Father, into your hands

Forty or so years ago I committed myself to Jesus Christ. A glittery eyed young man led me through the sinner's prayer, in which I acknowledged that pretty much everything I had tried, up to that point, by way of making myself what I hoped I might be had been a bit of a flop, so I acknowledged that and asked God to take over. Since that moment, in the back room of the Assembly of God church in Lower Hutt, a lot has happened. I have been Vicar of 5 parishes, accumulated a few degrees and a roomful of books and become a father and grandfather. I've travelled the world and I've accumulated all manner of nicely framed certificates attesting to other people's confidence that I know some stuff. But really, in all that accomplishment, the one thing I have been trying to do, in everything I've done since that Sunday evening, has been attempting to live up to that commitment.  It is so simple and so hard because I am human. The experiences which have formed me, the ideas and prejudices and predispositions and assumptions run so deep in me, as they do in everyone, that I am dragged away time and again from the way of the cross, on an hour by hour, or even minute by minute basis, with, usually, hardly any awareness that it is happening.

Jesus too, being human, was formed within a culture and a religious system. On the cross he came to the limits of his own understanding, but, deeper than his understanding, was the silent presence which never left him; the presence he called AbbaDaddy.  In the end, when all else had failed him and his resources were completely gone, all he could do was surrender and commit himself to the God who was closer than breathing.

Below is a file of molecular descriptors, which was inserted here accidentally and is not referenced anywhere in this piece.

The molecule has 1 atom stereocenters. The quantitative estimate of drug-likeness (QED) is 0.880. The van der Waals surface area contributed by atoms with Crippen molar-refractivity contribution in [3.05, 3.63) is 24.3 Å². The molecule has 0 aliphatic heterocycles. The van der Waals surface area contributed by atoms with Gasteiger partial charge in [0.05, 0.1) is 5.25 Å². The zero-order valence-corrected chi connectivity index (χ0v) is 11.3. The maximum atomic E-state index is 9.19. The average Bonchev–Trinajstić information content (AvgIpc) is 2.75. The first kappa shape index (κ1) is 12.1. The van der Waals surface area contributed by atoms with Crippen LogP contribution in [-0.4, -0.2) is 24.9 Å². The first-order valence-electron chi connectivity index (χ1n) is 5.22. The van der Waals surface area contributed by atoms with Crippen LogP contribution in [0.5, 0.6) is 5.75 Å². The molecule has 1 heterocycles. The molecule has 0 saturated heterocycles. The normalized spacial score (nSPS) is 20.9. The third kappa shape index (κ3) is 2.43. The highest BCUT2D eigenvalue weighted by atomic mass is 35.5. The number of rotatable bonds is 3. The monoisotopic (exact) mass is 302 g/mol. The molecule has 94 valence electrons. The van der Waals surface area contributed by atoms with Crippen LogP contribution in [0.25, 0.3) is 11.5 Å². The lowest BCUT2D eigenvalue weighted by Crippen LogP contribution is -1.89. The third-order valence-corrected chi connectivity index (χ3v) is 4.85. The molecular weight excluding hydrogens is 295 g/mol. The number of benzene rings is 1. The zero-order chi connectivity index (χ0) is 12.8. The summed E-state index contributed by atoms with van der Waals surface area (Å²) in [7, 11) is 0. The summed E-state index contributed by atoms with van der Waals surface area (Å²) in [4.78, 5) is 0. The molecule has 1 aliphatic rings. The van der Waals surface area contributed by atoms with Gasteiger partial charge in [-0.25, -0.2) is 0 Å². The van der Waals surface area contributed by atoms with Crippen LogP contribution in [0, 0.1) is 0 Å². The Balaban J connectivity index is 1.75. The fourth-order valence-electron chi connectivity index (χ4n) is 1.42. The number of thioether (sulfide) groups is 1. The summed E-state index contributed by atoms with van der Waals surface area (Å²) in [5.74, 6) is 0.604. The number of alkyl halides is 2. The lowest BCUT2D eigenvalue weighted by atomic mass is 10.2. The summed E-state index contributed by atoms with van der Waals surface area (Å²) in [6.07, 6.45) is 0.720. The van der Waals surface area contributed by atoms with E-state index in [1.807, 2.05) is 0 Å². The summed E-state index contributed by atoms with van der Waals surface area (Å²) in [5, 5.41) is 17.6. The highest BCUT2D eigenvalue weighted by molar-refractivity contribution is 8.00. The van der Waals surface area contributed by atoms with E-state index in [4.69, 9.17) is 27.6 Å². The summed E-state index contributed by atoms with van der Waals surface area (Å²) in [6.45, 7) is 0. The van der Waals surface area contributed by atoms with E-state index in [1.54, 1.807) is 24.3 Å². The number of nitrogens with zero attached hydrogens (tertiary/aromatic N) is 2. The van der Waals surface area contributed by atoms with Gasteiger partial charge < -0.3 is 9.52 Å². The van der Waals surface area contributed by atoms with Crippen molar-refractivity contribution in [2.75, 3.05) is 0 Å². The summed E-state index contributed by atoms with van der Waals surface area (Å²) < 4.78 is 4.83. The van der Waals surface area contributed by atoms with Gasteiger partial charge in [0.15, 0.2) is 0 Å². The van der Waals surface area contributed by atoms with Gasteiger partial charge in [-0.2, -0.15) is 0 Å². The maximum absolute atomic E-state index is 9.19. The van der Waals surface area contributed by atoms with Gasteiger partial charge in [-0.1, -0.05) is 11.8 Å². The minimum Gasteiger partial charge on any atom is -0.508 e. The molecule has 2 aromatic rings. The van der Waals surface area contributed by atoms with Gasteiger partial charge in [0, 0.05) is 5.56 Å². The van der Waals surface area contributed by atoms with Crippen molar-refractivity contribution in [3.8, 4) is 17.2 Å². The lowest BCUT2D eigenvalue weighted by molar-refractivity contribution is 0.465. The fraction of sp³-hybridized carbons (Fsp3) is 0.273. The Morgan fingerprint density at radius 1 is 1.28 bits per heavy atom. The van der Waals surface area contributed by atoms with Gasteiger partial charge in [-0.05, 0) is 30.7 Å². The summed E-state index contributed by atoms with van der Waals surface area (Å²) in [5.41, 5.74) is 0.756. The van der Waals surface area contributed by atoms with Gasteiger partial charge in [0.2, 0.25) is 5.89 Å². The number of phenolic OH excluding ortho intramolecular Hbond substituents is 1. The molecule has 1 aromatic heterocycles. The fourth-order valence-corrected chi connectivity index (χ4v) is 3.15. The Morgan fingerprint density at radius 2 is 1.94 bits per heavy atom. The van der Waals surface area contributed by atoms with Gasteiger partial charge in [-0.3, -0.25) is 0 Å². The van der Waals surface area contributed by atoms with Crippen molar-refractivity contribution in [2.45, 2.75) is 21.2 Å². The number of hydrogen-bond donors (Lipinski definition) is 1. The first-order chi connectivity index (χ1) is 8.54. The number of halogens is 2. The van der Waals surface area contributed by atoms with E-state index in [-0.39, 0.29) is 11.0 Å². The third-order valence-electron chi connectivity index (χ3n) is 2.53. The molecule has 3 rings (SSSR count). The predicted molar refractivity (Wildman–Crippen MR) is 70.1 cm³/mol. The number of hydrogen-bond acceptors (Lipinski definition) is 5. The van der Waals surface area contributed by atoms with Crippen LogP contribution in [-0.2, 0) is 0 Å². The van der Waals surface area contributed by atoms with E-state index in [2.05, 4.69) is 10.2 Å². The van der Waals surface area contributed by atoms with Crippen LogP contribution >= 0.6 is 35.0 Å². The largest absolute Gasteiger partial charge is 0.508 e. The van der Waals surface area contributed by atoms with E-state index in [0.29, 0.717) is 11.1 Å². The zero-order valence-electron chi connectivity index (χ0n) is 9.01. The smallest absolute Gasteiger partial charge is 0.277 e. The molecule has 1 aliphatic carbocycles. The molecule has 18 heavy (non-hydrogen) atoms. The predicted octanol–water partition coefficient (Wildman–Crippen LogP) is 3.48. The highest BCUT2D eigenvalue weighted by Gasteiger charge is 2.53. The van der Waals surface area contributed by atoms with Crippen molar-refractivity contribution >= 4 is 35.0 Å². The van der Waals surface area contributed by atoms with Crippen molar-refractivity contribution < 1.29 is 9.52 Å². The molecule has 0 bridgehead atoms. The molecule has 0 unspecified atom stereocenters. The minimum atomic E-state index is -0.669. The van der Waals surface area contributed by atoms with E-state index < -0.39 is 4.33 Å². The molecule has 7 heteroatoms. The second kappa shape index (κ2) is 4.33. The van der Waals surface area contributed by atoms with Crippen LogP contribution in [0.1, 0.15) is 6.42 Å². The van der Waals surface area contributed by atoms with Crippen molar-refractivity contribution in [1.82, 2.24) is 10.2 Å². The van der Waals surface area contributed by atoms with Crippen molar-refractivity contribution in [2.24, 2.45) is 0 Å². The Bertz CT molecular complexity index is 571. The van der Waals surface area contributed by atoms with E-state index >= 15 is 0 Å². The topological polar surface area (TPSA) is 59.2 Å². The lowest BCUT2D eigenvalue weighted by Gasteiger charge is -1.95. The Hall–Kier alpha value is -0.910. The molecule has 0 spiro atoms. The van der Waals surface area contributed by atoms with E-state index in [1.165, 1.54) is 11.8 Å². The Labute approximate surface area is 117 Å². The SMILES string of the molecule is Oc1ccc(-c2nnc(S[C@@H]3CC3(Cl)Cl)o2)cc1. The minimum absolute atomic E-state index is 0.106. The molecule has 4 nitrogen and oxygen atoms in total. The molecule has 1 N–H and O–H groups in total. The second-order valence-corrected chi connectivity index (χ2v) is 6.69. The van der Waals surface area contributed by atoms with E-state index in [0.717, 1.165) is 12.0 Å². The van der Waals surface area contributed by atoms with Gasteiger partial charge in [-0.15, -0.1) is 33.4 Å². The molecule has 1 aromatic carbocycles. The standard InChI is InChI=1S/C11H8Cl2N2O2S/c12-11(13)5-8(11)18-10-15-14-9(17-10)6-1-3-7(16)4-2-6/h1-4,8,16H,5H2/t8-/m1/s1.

To surrender to the constant presence of God and consent to God's action in me is what is required of me also. This IS the way of the cross.

So Lent ends. Not so much a time of penance as a time of reminding ourselves of the limits of most of what we trust and most of what we assume. Lent has been a call to consent: to recognise that we are not as self sufficient or as self determined as we fondly wish to imagine; to stop looking for answers in all that stuff, and instead, give permission to the Holy Spirit to lead us where God decides and to do with us what God wills.

Father. Into your hands I commend my spirit. 


Anonymous said…
Elaine Dent said…
Thank you for these seven posts this week.
Reminding myself each day of the silent presence. Amen